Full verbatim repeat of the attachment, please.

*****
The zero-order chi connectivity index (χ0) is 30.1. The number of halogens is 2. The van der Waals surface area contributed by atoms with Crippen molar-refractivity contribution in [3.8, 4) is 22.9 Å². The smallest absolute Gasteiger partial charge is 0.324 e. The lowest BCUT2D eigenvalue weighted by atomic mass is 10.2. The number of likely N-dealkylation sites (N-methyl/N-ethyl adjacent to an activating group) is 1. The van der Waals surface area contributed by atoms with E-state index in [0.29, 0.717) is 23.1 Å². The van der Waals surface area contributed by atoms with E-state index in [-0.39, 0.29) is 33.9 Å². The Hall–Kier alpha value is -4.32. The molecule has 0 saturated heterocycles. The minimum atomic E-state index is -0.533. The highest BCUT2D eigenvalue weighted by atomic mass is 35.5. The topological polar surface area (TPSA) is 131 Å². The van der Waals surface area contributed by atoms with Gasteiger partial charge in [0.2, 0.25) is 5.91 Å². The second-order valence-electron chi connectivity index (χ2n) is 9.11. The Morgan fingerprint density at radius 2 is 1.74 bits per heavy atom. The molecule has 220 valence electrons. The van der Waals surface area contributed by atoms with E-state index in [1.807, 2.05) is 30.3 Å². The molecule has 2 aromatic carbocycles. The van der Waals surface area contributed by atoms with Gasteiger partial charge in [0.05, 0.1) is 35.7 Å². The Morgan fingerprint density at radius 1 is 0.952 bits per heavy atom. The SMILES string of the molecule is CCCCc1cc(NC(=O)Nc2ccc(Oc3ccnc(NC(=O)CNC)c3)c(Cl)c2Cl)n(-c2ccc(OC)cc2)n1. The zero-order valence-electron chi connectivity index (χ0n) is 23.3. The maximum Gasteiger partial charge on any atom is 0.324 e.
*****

The zero-order chi connectivity index (χ0) is 30.1. The number of halogens is 2. The van der Waals surface area contributed by atoms with Crippen molar-refractivity contribution in [3.8, 4) is 22.9 Å². The smallest absolute Gasteiger partial charge is 0.324 e. The lowest BCUT2D eigenvalue weighted by atomic mass is 10.2. The number of likely N-dealkylation sites (N-methyl/N-ethyl adjacent to an activating group) is 1. The van der Waals surface area contributed by atoms with E-state index in [0.29, 0.717) is 23.1 Å². The van der Waals surface area contributed by atoms with E-state index in [-0.39, 0.29) is 33.9 Å². The Hall–Kier alpha value is -4.32. The molecule has 0 saturated heterocycles. The minimum atomic E-state index is -0.533. The highest BCUT2D eigenvalue weighted by atomic mass is 35.5. The topological polar surface area (TPSA) is 131 Å². The van der Waals surface area contributed by atoms with Gasteiger partial charge in [0.2, 0.25) is 5.91 Å². The second-order valence-electron chi connectivity index (χ2n) is 9.11. The Morgan fingerprint density at radius 2 is 1.74 bits per heavy atom. The molecule has 220 valence electrons. The van der Waals surface area contributed by atoms with E-state index in [1.807, 2.05) is 30.3 Å². The molecule has 2 aromatic carbocycles. The van der Waals surface area contributed by atoms with Gasteiger partial charge in [0.05, 0.1) is 35.7 Å². The Morgan fingerprint density at radius 1 is 0.952 bits per heavy atom. The SMILES string of the molecule is CCCCc1cc(NC(=O)Nc2ccc(Oc3ccnc(NC(=O)CNC)c3)c(Cl)c2Cl)n(-c2ccc(OC)cc2)n1. The zero-order valence-electron chi connectivity index (χ0n) is 23.3. The maximum Gasteiger partial charge on any atom is 0.324 e.